When I take screen shots of web applications, I like to be able to control the aspect ratio, typically 3:2. It’s tough to judge pixel lengths by eye. So, I created a little utility called Browser Sizer that lets you control how big the window should be.

You can specify either the pixel dimensions or just a ratio. Another option lets you choose pixel dimensions from a list of popular mobile devices. You can still try to eyeball the best size, then grab settings from the current window.

The ratio option lets you enter your desired aspect ratio (or grab the current window’s ratio). To convert the ratio to width and height in pixels, you have three options: you can shrink or enlarge the current window size until it fits the desired ratio, or select “maximum” to have it fit the screen’s available space. » Continue Reading…

Concentration is an old card game ideally suited as a computer program. Instead of cards, I use photos. The game is a pure memory skills test.

Six pairs of photos are hidden behind squares. The player uncovers two squares at a time. If they match, they remain uncovered. If not, they become hidden again. The goal is to commit the photo’s location to memory so that when a new square is uncovered its pair can be found. Find all pairs using as few guesses as possible.

Like Mastermind and Hangman, Concentration was written in JavaScript, and designed to scale for any display, from large desktops to small mobile devices. I recycled much of the same code from those other programs (see Building Mastermind for All Screen Sizes and Creating Hangman in JavaScript). The layout is determined dynamically at start-up and when the window is resized. » Continue Reading…

Hangman is a word-guessing game, less abstract than code-breaking Mastermind, and using English phrases as the target of the player’s guesses. The tools of the game are simple enough to implement with a simple JavaScript program, and should scale well for full-size desktop screens or smaller mobile devices.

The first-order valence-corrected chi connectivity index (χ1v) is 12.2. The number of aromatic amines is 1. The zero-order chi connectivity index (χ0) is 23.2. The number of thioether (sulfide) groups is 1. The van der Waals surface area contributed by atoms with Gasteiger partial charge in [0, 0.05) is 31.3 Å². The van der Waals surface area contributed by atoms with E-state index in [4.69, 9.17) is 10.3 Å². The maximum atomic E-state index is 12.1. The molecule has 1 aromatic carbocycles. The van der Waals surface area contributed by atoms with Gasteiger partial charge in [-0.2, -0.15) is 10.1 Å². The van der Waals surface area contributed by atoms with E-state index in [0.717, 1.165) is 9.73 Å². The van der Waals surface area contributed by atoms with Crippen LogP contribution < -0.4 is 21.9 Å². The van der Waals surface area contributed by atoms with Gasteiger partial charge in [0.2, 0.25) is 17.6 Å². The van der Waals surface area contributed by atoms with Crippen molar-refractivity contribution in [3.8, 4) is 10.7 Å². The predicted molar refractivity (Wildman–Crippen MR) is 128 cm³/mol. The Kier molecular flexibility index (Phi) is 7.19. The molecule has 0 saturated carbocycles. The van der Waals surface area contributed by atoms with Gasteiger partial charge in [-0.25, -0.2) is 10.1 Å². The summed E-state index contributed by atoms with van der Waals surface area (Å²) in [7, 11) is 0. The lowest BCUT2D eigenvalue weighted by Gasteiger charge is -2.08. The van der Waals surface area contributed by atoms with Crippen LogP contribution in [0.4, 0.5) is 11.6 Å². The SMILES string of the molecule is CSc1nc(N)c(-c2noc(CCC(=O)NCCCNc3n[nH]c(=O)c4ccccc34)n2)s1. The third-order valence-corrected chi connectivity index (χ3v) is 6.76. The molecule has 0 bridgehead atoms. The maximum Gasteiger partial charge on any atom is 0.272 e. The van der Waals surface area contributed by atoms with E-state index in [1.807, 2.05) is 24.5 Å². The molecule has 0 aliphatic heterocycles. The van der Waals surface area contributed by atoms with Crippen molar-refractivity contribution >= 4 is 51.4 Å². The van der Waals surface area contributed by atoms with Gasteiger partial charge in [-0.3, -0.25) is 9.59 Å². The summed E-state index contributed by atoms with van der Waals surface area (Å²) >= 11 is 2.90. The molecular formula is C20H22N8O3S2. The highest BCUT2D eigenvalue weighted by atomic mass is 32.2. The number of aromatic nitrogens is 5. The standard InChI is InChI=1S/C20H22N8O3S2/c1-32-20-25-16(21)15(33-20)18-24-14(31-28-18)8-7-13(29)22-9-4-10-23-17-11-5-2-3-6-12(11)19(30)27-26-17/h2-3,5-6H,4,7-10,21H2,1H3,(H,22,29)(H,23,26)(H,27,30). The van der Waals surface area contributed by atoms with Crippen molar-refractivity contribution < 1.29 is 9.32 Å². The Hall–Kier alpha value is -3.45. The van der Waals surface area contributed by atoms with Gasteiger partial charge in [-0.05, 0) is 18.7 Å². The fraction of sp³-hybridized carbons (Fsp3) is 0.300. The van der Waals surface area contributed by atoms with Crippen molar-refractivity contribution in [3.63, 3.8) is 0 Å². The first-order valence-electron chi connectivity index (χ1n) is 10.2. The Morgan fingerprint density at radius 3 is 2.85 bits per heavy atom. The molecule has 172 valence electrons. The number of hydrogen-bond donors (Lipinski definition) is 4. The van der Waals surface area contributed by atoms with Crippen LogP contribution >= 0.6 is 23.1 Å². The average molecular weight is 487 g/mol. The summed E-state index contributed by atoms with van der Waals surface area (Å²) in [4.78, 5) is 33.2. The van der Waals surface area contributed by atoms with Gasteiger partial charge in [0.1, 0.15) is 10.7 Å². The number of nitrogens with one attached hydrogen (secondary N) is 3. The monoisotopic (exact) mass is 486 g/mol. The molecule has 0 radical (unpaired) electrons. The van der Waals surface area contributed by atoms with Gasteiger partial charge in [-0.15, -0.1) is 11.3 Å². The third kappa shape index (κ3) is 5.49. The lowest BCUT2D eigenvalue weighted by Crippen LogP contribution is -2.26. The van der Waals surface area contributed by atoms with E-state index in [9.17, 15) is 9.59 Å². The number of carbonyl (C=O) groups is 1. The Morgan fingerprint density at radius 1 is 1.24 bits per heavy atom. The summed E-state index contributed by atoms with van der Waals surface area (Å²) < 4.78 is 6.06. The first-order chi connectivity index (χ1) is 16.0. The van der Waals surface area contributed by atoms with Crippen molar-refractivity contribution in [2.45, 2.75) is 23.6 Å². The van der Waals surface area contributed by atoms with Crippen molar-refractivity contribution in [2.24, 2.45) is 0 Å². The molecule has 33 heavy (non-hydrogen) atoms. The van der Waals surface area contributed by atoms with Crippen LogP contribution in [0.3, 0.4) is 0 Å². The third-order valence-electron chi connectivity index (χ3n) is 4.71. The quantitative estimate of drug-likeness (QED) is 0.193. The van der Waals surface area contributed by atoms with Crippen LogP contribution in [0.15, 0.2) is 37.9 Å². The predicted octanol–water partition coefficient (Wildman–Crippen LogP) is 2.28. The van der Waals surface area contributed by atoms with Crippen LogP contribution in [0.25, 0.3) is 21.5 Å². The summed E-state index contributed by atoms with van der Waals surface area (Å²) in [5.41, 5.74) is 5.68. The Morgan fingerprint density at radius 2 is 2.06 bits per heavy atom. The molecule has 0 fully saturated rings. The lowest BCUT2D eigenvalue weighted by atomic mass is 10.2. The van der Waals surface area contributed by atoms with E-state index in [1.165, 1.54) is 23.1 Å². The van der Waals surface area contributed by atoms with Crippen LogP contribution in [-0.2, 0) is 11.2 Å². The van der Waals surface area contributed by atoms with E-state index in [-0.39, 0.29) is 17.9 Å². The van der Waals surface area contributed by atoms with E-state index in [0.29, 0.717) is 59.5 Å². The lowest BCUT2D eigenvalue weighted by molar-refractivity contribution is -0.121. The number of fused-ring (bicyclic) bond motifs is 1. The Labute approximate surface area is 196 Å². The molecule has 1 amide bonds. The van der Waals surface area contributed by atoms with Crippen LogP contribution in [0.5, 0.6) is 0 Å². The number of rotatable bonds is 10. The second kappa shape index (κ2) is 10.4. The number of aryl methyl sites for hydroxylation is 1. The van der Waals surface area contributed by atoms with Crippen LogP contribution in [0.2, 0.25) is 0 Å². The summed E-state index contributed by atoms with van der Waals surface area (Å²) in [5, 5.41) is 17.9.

I used some of the same code from Mastermind (Building Mastermind for All Screen Sizes) in order to have the layout easily scale to fit the user’s screen. Because the hidden phrases can greatly vary in length, it’s hard to know how many lines it will require for a given screen width and line height. (Font size does refer to vertical height, but the line height setting is usually more important.) The offsetHeight property purportedly gives you the height of a block in the document object model, but I’ve seen too many times when the value is wrong, only to see it right a few seconds later. I suspect rendering is done in a separate thread, and offsetHeight may not be accurate immediately after assigning content to a block. So, for that reason the Hangman puzzle will overlap lower sections sometimes (and can be corrected by slightly resizing the window). I suspect the best solution might be to switch to using a canvas element to render the entire game. » Continue Reading…

Mastermind is a simple code-breaking game that’s educational and fun. I grew up playing the Hasbro game, where one person configures the code and the other tries to solve it. The tight logic and scoring algorithms make it a good fit for programming projects.

For this version, I wanted the design to scale to both a desktop and a mobile device. An old program I had written put the output in a table, but as I played with dynamic scaling, it dawned on me that the table structure wasn’t adding much value. Design purists famously hate tables used to control layout. I’m no purist, but this seemed a good time to dive into using CSS and JavaScript to manage the output.

Each element in the game exists in a div tag with an ID. There are two CSS properties I set universally in the internal style sheet: » Continue Reading…